Why do I want to be a journalist? - San Angelo …

Why do you want to be a journalist

After slightly less than a year, I decided to leave The Huffington Post. In part, this was because I wanted to promote the documentary and write a book about online culture — or so I told my friends. But the real reason was, after so many years of trying to be a part of the system, of focusing all my energy on my professional life, I learned that no amount of professional success would solve my problem or ease the sense of loss and displacement I felt. I lied to a friend about why I couldn’t take a weekend trip to . Another time I concocted an excuse for why I couldn’t go on an all-expenses-paid trip to . I have been unwilling, for years, to be in a long-term relationship because I never wanted anyone to get too close and ask too many questions. All the while, Lola’s question was stuck in my head: What will happen if people find out?

Yes, I know: this is not a new story. We have known it since the iPhone was introduced, in 2007. Yet teen-age time on screens, as Turkle has documented, has recently increased to the point where it takes over many young lives altogether. Digital culture has enveloped us more quickly and more thoroughly than most of us had imagined. But what can be done about it? Many adults, overwhelmed by a changed reality, shrug off the problem. You don’t want to become a crank. After all, reading technologies have changed in the past; television altered consciousness and social patterns sixty years ago, and kids survived and became adults. Literature will survive, too, somehow. Or so we would like to think. (I’m not so sure: the personal gratification provided by constant feedback doesn’t wither as one gets older.) Some of this indifference may be caused by rueful self-acknowledgment on the part of adults. Many of us are looking at screens all the time, too. Even the book lovers, carrying some tome on an airplane, or listening to an audiobook in the car, turn on their phones as soon as they can.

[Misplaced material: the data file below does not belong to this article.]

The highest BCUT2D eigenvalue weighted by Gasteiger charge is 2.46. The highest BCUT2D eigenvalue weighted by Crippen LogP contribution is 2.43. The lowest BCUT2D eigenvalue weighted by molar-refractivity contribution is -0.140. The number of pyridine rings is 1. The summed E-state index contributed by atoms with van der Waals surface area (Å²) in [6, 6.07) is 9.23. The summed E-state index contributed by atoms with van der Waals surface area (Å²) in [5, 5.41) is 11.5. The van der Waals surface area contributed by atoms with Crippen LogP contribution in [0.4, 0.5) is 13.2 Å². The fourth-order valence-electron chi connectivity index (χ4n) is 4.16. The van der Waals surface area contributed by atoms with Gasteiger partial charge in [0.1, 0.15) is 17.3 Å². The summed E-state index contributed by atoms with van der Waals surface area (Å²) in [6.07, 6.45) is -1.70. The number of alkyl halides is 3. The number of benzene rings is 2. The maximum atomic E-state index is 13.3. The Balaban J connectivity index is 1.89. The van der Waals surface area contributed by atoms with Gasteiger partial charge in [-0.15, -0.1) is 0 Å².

While I worked at The Huffington Post, other opportunities emerged. My H.I.V./AIDS series became a documentary film called “The Other City,” which opened at the last year and was broadcast on Showtime. I began writing for magazines and landed a dream assignment: profiling ’s for .

During the festivities of the coming weeks, we hope you take time to reflect on the beliefs that guide your life, just like these essayists have done.

Why? Well, imagine I asked you to bake a casserole for a potluck. But you’re not sure you can actually do that, and so you spend days procrastinating and fretting and flipping through recipe magazines. And then on the day of the potluck, you show up with a pan that contains a ripped-out magazine page with a photograph of a beautiful casserole. Same thing, right? Nope.

Jan 12, 2012 · Why do you want to be a journalist

If for some reason the specific words in the definition were just so significant you have to quote them, then you would certainly discuss what’s so amazing about this source’s word choice and why you’re giving them such special treatment. But no, you just quoted the definition and then moved on to another sentence that has nothing to do with it. I see what you did there.